The Arkansas legislature just passed a law that will help ensure public service workers are not prevented from serving on the Social Work Licensing Board because of their race. This comes as a huge relief to Pacific Legal Foundation client Stephen Haile, whose race has barred him from helping his community.
Stephen and his wife have dedicated their lives to helping others in a multitude of ways. But they found their true calling in foster care.
Over the years, the couple has opened their Conway, Arkansas, home to more than 300 children, many of whom they have stayed in contact with years after their time with them had come to an end.
With so much experience working with foster children and their families, and numerous social workers, Stephen decided he could further serve his community as a member on the Arkansas Social Work Licensing Board, which regulates the practice of social work in the state.
But Stephen was prevented from pursuing a seat on the board because of his race.
The board is comprised of nine members who are appointed by the governor and confirmed by the State Senate. State law requires the board to include three licensed, certified social workers, two licensed master social workers, one licensed social worker, one psychiatrist, and one member of the public at large.
The final seat is filled by a “representative of the elderly,” someone who is at least 60 years old and not actively engaged in, nor retired from, professional social work.
To say Stephen was qualified for the job would be an understatement. Yet the law specified that of the nine board members, at least two had to be filled by black individuals. Because there are only three current openings, Stephen was significantly disadvantaged in his quest to serve on the board.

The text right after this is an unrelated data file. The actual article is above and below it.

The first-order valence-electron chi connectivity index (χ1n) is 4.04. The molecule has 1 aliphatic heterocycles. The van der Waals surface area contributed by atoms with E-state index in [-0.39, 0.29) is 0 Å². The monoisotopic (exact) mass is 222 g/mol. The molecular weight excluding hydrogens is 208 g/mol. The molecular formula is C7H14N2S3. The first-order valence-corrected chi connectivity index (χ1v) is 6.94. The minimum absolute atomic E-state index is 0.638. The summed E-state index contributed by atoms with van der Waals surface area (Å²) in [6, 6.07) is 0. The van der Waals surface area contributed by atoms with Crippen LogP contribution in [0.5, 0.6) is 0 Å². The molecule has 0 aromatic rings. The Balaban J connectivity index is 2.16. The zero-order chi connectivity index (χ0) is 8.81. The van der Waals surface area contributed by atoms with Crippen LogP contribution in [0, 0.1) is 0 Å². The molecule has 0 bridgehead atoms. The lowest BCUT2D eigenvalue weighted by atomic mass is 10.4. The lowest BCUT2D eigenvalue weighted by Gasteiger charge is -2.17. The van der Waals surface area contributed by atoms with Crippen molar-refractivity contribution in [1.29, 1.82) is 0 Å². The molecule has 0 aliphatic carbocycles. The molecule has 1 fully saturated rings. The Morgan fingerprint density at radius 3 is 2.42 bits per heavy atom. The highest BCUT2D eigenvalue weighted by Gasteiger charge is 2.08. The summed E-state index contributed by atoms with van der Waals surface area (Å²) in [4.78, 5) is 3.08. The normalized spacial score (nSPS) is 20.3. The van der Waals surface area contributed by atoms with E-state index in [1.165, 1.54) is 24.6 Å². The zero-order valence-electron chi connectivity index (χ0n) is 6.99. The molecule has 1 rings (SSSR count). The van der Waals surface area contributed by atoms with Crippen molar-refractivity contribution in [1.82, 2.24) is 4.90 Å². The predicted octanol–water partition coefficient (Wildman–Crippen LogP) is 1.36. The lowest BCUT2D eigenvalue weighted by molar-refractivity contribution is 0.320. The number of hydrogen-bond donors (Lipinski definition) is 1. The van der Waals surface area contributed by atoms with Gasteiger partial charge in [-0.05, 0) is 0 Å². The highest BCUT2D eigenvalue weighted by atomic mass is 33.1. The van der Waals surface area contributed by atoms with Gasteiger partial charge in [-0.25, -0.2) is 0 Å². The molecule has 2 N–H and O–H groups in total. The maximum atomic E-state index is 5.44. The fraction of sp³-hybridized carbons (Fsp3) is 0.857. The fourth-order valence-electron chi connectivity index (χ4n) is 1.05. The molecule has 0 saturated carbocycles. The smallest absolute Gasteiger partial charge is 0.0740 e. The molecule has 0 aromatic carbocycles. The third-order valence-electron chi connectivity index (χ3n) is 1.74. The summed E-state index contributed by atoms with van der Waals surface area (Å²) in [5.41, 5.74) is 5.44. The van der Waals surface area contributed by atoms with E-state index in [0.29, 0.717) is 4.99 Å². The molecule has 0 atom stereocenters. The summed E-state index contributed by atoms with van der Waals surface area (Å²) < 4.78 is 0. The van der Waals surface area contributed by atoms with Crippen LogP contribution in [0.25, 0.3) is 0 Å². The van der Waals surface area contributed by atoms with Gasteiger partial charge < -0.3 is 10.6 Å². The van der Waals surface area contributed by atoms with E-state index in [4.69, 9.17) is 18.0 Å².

In January, Pacific Legal Foundation filed a lawsuit on behalf of Stephen Haile, challenging the legality of a law that allows for the disqualification of individuals from public service based solely on their race.
PLF was ready to help Stephen fight for his right to equality before the law, no matter what obstacles we may have to face. Fortunately, we didn’t have to.
The Arkansas State Senate just passed a bill that eliminated the racial requirement for membership on the Social Work Licensing Board, removing the unconstitutional barriers that were standing in Stephen’s way.
While the law has been on the books for decades, there had never been any serious discussion of repeal until PLF filed our lawsuit on behalf of Stephen. PLF attorney Laura D’Agostino and Legal Policy Director Daniel Dew both met with state legislators to share our concerns over the existing requirements for membership on the board. Laura testified in favor of the proposed bill.
After speaking with both Laura and Daniel, legislators amended the bill to include an emergency clause which conceded that the previous racial quota was unconstitutional, and required the bill to be immediately implemented.
We applaud the Arkansas legislature and Governor Sarah Huckabee Sanders for protecting the Fourteenth Amendment’s equal protection clause, which forbids the government from racial discrimination.
This is a huge win for equality before the law and for people like Stephen who want to give back to their communities.